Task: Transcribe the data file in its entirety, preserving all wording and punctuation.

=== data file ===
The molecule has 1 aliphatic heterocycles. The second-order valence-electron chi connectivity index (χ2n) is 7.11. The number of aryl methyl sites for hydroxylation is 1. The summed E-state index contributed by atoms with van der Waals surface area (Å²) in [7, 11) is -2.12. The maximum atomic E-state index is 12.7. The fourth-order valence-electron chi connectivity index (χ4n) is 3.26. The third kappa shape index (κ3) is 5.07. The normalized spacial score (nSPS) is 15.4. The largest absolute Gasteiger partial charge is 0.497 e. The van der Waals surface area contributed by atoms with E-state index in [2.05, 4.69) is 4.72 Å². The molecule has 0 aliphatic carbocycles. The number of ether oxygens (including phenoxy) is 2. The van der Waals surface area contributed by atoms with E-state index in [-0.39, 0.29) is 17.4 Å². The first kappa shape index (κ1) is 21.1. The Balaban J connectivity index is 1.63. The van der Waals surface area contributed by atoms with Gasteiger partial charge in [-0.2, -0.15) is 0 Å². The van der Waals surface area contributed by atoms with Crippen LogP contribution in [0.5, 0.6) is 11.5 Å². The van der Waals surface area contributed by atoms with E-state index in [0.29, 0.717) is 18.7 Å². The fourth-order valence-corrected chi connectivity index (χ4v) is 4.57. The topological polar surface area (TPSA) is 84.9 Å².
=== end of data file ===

The molecule has 1 aliphatic heterocycles. The second-order valence-electron chi connectivity index (χ2n) is 7.11. The number of aryl methyl sites for hydroxylation is 1. The summed E-state index contributed by atoms with van der Waals surface area (Å²) in [7, 11) is -2.12. The maximum atomic E-state index is 12.7. The fourth-order valence-electron chi connectivity index (χ4n) is 3.26. The third kappa shape index (κ3) is 5.07. The normalized spacial score (nSPS) is 15.4. The largest absolute Gasteiger partial charge is 0.497 e. The van der Waals surface area contributed by atoms with E-state index in [2.05, 4.69) is 4.72 Å². The molecule has 0 aliphatic carbocycles. The number of ether oxygens (including phenoxy) is 2. The van der Waals surface area contributed by atoms with E-state index in [-0.39, 0.29) is 17.4 Å². The first kappa shape index (κ1) is 21.1. The Balaban J connectivity index is 1.63. The van der Waals surface area contributed by atoms with Gasteiger partial charge in [-0.2, -0.15) is 0 Å². The van der Waals surface area contributed by atoms with Crippen LogP contribution in [0.5, 0.6) is 11.5 Å². The van der Waals surface area contributed by atoms with E-state index in [0.29, 0.717) is 18.7 Å². The fourth-order valence-corrected chi connectivity index (χ4v) is 4.57. The topological polar surface area (TPSA) is 84.9 Å².